Collecting data on all international activities from and to the Netherlands with the new version of Buitengaats, we can look at some of the main trends in terms of cultural exchange between the Netherlands and its European fellow member states. DutchCulture is uniquely positioned to share figures that can highlight the significance of cultural collaborations within the European Union.
|Country||Number of events||Country||Number of events|
|11||South Korea||409||36||South Africa||46|
|20||Czech Republic||112||45||Costa Rica||26|
|23||Sweden||87||48||Bosnia and Herzegovina||23|
The EU continues to play a big role in the Netherlands’ international cultural activities. Firstly, of course, as the playground and domain for cultural activities. In 2018, 54% of all Dutch international cultural events took place in the EU, and five of the top ten most visited countries for Dutch artists were in the EU. While represented most strongly in nearby countries (Germany, Belgium, UK, France, Italy), events were spread across Europe with Dutch artists working in 1538 cities across every single EU country.
Dutch cultural professionals flourish thanks to the ability to travel freely and quickly across the Schengen zone. Even though the consequences of Brexit are still unpredictable, it is not difficult to imagine that further barriers to the free movement of goods, persons or services will reduce the likelihood of UK-bound tours, collection loans, exhibitions or performances. In terms of international exchange, It is in the interest of the cultural field of the Netherlands to minimize these impediments to mobility, also for those artists who are not EU nationals.
DutchCulture’s Mobility Info Point’s many incoming questions have flagged such obstacles more than once. Artists and creatives are still often blocked due to the lack of legal status, visa problems and the slow pace of administrative processes. We are convinced that increased mobility for artists is key in developing skills, intercultural awareness, co-creation and the participation to international events and express our support to European efforts to increase access to an open cultural ecosystem, such as special Schengen visa for artists.
Apart from highlighting the ‘open doors’, the 2018 data and trends can also help to inform us about potential room for improvement at the level of European funding programmes.
To illustrate, the Buitengaats discipline breakdown is mirrored within the EU. This means that while certain sectors work very well without any form of stimulation, other sectors can benefit from support to help stimulate growth in Netherlands-EU activities. For example, in the music sector, which accounts for 48% of events in the EU, only 9% of international activities are subsidized. Contrastingly, although the field of literature makes up only 7% EU activities, 74% of international activities in the field of literature are subsidized. Some sectors may need more support than others.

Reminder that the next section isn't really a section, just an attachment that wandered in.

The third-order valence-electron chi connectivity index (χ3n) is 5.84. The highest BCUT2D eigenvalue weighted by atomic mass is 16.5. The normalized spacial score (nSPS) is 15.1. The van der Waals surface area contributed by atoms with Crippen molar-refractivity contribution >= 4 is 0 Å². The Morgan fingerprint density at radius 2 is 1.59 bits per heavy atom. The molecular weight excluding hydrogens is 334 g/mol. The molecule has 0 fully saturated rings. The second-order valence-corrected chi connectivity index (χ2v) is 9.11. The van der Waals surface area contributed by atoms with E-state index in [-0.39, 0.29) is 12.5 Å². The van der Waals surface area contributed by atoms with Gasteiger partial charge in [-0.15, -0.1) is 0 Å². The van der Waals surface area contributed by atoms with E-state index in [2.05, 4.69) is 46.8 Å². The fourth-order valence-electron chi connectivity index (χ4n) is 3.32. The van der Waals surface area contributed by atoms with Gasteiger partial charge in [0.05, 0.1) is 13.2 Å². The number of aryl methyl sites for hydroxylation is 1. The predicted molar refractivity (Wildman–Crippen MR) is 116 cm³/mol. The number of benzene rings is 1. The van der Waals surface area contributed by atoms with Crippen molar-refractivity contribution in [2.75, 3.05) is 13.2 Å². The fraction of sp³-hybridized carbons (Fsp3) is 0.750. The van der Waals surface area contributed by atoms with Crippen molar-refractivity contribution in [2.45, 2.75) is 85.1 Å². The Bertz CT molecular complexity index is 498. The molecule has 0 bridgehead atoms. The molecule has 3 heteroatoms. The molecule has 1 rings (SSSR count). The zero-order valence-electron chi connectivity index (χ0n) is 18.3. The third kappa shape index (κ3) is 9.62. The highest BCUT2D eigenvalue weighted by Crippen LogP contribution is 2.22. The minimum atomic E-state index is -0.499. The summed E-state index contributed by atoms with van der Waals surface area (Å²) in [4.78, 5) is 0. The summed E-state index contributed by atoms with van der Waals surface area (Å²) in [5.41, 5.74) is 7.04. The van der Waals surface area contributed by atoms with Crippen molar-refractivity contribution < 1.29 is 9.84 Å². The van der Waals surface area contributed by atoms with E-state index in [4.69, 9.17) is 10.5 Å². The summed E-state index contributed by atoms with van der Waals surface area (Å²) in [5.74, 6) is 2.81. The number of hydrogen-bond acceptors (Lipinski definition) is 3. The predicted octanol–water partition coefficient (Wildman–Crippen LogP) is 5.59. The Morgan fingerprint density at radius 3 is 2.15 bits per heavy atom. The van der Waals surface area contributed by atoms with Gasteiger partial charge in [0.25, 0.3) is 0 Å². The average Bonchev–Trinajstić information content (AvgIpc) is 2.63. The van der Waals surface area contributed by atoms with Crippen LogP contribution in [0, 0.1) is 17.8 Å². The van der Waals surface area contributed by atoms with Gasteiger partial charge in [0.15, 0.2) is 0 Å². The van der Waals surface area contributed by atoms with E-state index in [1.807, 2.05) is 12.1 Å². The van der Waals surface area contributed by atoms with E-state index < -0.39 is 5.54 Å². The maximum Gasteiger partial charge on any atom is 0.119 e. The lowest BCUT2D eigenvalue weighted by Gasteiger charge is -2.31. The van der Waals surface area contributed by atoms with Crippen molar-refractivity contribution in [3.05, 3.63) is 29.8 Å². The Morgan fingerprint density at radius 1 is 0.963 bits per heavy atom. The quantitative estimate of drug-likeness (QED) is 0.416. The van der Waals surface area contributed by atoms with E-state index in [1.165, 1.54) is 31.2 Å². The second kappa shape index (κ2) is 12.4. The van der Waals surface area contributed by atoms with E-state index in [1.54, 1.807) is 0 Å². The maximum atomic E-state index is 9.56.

Our experience is that Dutch artists and makers do increasingly know how to call upon European resources and funding programmes in a variety of disciplines. In 2018, the AV sector received close to 6 million euros from the Creative Europe: MEDIA programme, for example, establishing the Netherlands as one of the top benefactors within the EU. In a similar vein, the call for collaborations in the theme of the European Year for Cultural Heritage resulted in six Dutch grantees; this meant a 100% success rate in applications. DutchCulture’s Creative Europe: Culture Desk NL assisted all of the eventual grantees throughout the submission procedure. Making the subsidy programmes more accessible and available to the wider field is a recommendation that DutchCulture subscribes to in a recent letter written to Minister of Culture Ingrid van Engelshoven by a coalition of cultural organizations – the Europaplatform – spearheaded by Kunsten ‘92.
In sum, Dutch cultural actors are oriented towards and dependent on Europe. The Netherlands stands to gain from further connectivity by sharing knowledge, finding new partnerships and increasing its own outreach. We advocate for a stronger recognition of the role of culture at the European policy level and are reinforced in our belief by the many partner organizations in the Europaplatform subscribing to the same message.
One of the reasons to speak out on this issue is the fact that culture seems largely absent from the debates surrounding these elections. Yet, there is a lot to think about and a lot that matters. First of all, the Commission’s proposal to increase the total budget available for Creative Europe 2021-2027 from €1.46 billion to €1.85 needs to be approved by the European Parliament and the member states. Another question is, for example, the extra need for a European regulation to safeguard the freedom of artistic expression in times of state censorship.
Whether these proposals – and any other coming from the Commission – will be realised, depends on the approval of the European Parliament and the party you vote for.
To learn more about the position of the participating European families on the role of culture ahead of the Elections, Culture Action Europe explored their manifestos. They also made a downloadable graphic toolkit for the election campaign.
Read the letter proposed to Minister van Engelshoven by Kunsten ‘92 (Dutch).
By Simon de Leeuw (First published in DutchCulture.nl on 17 May 2019)